Math in the Mail Delivers Fun Foundational Math to Homes of Three-Year-Olds
Math in the Mail brings ideas for exploring mathematical thinking to children’s homes throughout Michigan’s Great Lakes Bay Region while building equity and math learning ecologies along the way.
“It all started on a paper napkin …” is how the story of Math in the Mail is always told. The superintendents of two intermediate school districts in the Great Lakes Bay Region of Michigan were talking one day about how Dolly Parton’s Imagination Library program, which regularly sends books to young children’s homes, has had such a positive impact on early literacy. They wondered about the potential gains that could be made by a similar program to build early math skills. They literally sketched their vision out on a napkin whereby math kits would be sent to children’s homes. Without precedent, the idea took off, and leaders in instruction and early childhood education from the eight counties in the region joined together to write a grant proposal. The Dow Corning Foundation provided funding and Math in the Mail was born.
What Is Math in the Mail?
Math in the Mail kits are designed to develop mathematical skills in three-year-olds by providing the tools that parents, guardians, and other caregivers need to build positive family relationships around math learning. Research has shown that young children are eager and developmentally ready to build their foundation of math skills in the earliest years of life. However, parents want ideas for how to help their children build those foundational math skills, and are often impeded by their own negative experiences with math. Math in the Mail kits provide the materials and information necessary to make math fun and accessible—for both children and their parents. Each kit includes:
- Materials designed for hands-on play.
- Ideas for activities with the provided materials and extension activities using items found in any home, as well as a description of how these activities help children learn.
- A storybook that corresponds to the kit’s main topic that parents and children can enjoy together.
Families can also follow Math in the Mail on social media to gain information and ideas that will help them strengthen their children’s preschool math skills.
It’s About Equity
A big impetus for this program is our focus on equity. Young children from low-income homes lag behind their peers from middle-income homes in the early mathematical skills that lay the foundation for later mathematics achievement. The goal of Math in the Mail is to reach those families who will benefit from the materials most and have the least financial resources available. For this reason, children who meet economic eligibility requirements receive six kits in the mail over the course of a year. Currently serving Michigan children from Arenac, Bay, Clare, Gladwin, Gratiot, Isabella, Midland, and Saginaw counties, Math in the Mail kits have reached over 1,700 families from low-income homes to date. All families, however, can benefit from these kits, so we have also made them available via subscription to those who live outside the economic parameters and our region.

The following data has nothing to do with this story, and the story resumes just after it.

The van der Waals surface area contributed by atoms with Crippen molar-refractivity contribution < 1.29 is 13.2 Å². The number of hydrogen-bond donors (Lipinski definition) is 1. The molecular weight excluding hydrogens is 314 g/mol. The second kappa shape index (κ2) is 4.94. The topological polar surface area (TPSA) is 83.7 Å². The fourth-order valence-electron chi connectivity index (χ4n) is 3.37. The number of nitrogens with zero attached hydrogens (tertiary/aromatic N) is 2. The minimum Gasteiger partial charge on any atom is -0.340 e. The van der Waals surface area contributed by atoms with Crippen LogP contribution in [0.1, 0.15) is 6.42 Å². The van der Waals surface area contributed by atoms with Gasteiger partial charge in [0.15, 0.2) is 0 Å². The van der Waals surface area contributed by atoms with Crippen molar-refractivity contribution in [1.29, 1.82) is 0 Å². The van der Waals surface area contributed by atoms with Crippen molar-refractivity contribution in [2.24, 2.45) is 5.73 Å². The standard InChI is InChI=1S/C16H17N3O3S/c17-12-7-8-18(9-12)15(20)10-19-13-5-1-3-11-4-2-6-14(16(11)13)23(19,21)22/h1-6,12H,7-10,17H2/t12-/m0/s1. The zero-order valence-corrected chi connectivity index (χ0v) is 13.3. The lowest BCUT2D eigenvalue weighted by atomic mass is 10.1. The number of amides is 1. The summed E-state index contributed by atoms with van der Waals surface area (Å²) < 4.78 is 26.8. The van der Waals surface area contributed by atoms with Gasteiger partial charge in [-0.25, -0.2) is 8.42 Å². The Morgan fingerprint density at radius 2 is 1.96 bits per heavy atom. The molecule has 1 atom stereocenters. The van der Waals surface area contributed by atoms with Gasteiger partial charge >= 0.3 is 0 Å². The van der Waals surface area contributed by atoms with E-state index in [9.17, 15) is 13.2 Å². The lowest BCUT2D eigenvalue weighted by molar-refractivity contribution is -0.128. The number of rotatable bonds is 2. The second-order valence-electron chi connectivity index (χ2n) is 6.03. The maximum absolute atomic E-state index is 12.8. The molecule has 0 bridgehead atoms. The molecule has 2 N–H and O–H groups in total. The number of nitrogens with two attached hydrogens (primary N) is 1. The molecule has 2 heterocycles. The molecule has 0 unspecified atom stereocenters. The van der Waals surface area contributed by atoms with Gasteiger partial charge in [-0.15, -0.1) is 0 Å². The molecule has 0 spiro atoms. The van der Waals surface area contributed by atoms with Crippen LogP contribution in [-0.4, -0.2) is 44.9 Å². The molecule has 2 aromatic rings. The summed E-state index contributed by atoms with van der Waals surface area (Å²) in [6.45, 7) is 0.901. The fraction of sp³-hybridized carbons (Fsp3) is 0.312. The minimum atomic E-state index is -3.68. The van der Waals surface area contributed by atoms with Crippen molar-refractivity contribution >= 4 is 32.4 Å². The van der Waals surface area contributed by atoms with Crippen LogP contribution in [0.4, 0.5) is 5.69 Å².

Building Learning Pathways Across Settings
Math in the Mail is a great example of a community joining together to support family engagement in children’s learning. The partnerships we have with organizations in the Great Lakes Bay Region—many of which participate in the region’s Out-of-School Time Network and the Great Lakes Bay Regional STEM Initiative—support and enhance our work in a variety of ways. For example, museums, libraries, and early childhood programs all help us get the word out about the work we do, and help us recruit families into the program by sharing our information with those who visit their spaces. Also, a variety of groups—like the Girl Scouts, parks and recreation departments, and local businesses—partner with us around our math kits, a win-win for everyone. It allows the organizations to place supplemental materials like flyers and other resources in the boxes, which gets them visibility. At the same time, families discover educational resources in their own community, such as parks and museums, that they might not have visited otherwise.
Lessons Learned and Future Directions
Our team has learned a variety of lessons over the past two years and offers the following suggestions to districts and programs interested in developing similar services:
Think of everyone as a partner. One of the main reasons our work has been so successful so far is our expansive collaborations with a variety of institutions throughout the learning ecology. We suggest forming partnerships with everyone in the community to do this work. Math learning takes place everywhere, all the time, so the possibilities for partnership are infinite!
Think about data to learn and improve. Data are a critical part of helping us improve our kits and understand the influence we are having on children and families. Families who participate in Math in the Mail are asked to complete a pre-kit survey, which asks them for a variety of information, including whether children are able to count, create patterns, understand part-whole relationships, and parents’ feelings about mathematics (see Sample Pre-Kit Survey Questions below).